This just seems insane, would a company like Google do something like this? If any of this is even remotely true, what happened to do “Do no evil”? I think this leaker needs to consult an attorney and see if (s)he would be covered by any whistle-blower laws (which would protect them from Google seeking legal action against them) if they went to the authorities to start an investigation.

I use both Google AdSense and Google Analytics, I would be curious to see how a different analytics program would measure the traffic for BestTechie and if it would be close to what Google reports. That may be something we can start to experiment with going forward to see if we can validate any of these claims.

I think part of the problem here (and what makes this story believable) is the lack of transparency by Google over the years relating to its AdSense program and how difficult it is to get answers from the company when you do experience problems. If Google had been more transparent with publishers, perhaps this post wouldn’t be given nearly as much attention as it has gotten so far.

We have also reached out to Google for comment and will update this post if/when we hear back. And if we find ourselves banned from AdSense we’ll let you know that too.

Update: We just received a statement from a Google spokesperson who as you would expect denied the allegations against the company.

This description of our AdSense policy enforcement process is a complete fiction. The color-coding and “extreme quality control” programs the author describes don’t exist. Our teams and automated systems work around the clock to stop bad actors and protect our publishers, advertisers and users.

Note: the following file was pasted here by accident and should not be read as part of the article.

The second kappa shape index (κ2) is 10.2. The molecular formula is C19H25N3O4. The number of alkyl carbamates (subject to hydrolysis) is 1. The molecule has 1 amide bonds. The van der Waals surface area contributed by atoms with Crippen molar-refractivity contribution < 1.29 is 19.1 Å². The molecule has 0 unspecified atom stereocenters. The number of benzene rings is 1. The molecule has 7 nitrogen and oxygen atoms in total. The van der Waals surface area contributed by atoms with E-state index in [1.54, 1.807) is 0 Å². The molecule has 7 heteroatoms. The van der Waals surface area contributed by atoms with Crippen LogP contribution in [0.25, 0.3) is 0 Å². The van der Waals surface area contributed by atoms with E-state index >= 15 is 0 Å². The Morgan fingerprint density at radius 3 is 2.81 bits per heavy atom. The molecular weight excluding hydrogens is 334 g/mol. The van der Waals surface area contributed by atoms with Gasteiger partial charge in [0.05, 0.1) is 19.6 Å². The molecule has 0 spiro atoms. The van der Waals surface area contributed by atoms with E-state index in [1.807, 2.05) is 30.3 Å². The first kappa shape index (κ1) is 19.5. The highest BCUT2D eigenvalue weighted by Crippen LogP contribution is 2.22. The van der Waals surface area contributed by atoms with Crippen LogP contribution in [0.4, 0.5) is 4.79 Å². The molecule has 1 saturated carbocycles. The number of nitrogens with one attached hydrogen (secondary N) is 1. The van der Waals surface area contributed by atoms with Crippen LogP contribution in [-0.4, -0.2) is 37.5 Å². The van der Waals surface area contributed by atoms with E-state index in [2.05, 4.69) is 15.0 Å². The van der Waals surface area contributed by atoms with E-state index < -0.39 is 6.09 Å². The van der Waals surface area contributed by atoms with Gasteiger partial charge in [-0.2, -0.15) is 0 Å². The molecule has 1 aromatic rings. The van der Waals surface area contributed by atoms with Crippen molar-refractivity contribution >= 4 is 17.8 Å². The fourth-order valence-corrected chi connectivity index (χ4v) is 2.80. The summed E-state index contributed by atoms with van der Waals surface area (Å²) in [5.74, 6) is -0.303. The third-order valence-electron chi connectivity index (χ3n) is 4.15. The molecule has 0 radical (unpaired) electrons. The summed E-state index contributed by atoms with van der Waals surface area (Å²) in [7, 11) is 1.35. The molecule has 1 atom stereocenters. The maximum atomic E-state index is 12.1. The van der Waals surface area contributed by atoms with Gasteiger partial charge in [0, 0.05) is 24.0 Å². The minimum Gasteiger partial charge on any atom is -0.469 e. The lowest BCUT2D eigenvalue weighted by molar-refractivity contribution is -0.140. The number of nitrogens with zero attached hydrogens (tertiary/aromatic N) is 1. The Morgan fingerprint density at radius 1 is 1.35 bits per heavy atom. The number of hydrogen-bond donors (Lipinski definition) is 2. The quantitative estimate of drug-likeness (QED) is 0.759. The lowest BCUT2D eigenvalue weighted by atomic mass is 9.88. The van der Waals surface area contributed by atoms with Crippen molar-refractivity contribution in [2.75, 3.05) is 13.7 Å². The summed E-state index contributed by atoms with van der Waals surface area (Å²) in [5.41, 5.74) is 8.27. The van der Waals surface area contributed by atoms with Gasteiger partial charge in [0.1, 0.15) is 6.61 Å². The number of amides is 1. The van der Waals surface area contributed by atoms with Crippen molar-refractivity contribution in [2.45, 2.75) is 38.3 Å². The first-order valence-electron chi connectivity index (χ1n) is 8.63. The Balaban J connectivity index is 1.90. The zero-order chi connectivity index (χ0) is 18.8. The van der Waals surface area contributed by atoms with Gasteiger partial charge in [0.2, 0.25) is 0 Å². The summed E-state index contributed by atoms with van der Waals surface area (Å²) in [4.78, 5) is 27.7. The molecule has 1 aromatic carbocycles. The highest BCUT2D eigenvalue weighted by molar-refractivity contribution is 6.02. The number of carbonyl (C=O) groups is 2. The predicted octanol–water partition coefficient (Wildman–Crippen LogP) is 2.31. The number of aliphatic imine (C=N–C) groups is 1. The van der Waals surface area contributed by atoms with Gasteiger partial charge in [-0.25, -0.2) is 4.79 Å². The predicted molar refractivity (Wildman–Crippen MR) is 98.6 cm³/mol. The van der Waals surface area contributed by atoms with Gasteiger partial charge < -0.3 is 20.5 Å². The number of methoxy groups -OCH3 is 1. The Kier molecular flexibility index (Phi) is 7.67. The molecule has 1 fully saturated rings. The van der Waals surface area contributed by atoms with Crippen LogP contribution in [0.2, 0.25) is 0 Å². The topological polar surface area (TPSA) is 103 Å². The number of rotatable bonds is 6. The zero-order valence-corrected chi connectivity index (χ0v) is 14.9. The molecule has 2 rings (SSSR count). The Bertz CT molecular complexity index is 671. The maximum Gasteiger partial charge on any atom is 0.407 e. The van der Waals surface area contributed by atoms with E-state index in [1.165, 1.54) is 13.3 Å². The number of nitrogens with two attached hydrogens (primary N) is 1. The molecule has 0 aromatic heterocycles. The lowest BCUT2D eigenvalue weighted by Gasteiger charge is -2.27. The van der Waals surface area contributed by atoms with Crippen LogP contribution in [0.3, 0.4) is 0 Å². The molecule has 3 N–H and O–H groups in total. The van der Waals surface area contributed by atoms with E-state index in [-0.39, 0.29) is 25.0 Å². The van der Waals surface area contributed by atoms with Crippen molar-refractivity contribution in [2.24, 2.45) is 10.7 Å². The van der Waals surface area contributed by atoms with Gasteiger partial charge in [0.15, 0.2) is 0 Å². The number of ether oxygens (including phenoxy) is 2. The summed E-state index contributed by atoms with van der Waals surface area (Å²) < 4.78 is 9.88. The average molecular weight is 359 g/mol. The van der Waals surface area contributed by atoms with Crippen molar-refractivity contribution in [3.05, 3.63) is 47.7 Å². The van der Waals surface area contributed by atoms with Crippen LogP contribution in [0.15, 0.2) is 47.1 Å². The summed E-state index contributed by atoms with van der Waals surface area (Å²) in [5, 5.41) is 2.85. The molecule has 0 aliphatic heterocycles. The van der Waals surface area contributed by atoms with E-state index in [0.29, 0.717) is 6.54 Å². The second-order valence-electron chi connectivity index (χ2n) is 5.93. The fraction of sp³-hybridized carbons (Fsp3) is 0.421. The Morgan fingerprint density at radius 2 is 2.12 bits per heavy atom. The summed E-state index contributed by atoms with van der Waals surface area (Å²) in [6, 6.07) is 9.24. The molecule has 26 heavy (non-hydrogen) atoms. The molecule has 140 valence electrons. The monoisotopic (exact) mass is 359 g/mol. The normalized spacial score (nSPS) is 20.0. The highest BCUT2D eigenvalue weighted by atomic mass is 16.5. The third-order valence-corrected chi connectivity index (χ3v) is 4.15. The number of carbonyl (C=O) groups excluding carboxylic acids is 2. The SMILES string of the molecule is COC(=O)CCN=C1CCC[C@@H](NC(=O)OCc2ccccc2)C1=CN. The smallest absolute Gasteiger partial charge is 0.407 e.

All publishers that sign up for AdSense agree to the Terms and Conditions of the service and a set of policies designed to ensure the quality of the network for users, advertisers and other publishers. When we discover violations of these policies, we take quick action, which in some cases includes disabling the publisher’s account and refunding affected advertisers.

It also appears Google is currently investigating to see if it can identify who the alleged leak came from, something it hopes to have resolved quickly. The company also shared some details on its AdSense publishers noting that over 1 million publishers have been using AdSense for 5 years or longer, and how the company paid out more than $9 billion to publishers last year alone.

It’s good to see Google is taking a proactive approach to this and not just ignoring it (which would probably lead to more conspiracy theories), I honestly didn’t expect to receive a response or a prepared statement. We’ll continue to keep an eye on this story.